Fostering Independence; Jennifer Thorell, High School Principal

15 Jan 2020 1:49 PM | Anonymous

It’s not likely you sit around thinking about how it is you learned all you did about how to be a successful adult but if you did, you may have similar thoughts like I recently had. We were heading out to dinner and had ordered a pizza for our 14 year-old son which hadn’t arrived when we needed to leave. We were explaining what he needed to do and how much cash he should ask for in change when the doorbell rang. My instinct was to answer the door and pay for the pizza but my husband gave him the $20, told him to answer the door and watched how he did. I thought...well, that was easy and he is all set for the next time!

Of course, there are hundreds of examples that I can think of that we have fostered independence in our children but there are also many examples that I can think about when it was just easier for us to do it, as busy parents often do. It really isn’t about paying for pizza delivery but each instance a child has to be independent, even at an early age, begins to develop self-confidence in their own abilities. This confidence builds self-reliance, which builds more confidence to be independent.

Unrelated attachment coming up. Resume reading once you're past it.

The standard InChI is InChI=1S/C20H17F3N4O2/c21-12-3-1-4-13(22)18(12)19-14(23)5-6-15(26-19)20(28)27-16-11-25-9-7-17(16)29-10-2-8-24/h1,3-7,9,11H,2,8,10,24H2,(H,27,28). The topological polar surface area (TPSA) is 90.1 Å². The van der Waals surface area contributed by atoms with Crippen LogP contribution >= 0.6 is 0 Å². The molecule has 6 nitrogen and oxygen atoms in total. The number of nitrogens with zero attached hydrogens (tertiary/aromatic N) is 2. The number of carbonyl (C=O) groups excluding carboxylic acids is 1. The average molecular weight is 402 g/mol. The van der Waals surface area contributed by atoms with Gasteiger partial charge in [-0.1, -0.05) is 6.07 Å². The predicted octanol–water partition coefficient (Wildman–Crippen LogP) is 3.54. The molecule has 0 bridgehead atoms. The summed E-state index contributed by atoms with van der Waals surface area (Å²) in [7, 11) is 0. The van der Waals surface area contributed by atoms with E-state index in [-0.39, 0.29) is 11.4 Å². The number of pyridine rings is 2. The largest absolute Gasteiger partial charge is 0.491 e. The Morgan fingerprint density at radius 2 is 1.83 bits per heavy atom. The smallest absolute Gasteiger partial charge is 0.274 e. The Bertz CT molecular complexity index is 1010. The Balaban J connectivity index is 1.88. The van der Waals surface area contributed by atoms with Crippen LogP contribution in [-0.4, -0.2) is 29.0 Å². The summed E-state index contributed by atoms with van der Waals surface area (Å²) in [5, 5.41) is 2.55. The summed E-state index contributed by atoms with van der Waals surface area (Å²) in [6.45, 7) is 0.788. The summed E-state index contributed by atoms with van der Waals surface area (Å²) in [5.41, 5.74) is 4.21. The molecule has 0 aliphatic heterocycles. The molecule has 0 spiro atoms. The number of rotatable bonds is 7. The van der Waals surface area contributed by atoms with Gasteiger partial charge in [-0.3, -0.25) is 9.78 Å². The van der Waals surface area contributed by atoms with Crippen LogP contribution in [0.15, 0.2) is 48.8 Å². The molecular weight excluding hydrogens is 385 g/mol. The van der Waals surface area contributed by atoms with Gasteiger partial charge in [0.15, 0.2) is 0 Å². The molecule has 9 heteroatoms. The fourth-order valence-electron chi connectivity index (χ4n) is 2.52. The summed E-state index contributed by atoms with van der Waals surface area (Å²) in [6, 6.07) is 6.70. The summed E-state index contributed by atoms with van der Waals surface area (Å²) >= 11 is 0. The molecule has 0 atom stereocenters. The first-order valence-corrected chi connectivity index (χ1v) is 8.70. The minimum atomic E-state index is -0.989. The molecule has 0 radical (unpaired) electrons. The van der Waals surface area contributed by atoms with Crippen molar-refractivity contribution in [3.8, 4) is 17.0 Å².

Children crave independence, even at an early age….I can’t tell you how many times I heard my kids say “I do it” when they were little. But because we are busy, sometimes we just want it done without having to teach or explain, or we want it done the way we want it done. I would call these missed opportunities. Embrace each chance you have to let them try themselves. Have them pick a meal each week to make (it might be cereal for dinner but you didn’t make it). Pay them an allowance but have them have to pay their cell phone bill to you out of it each month. Have them order a meal in a restaurant. Going to the movies? Have them research the theater and time of the movie they want to see. And when they ask to do it themselves, seriously consider it. Building confidence is key to independence!



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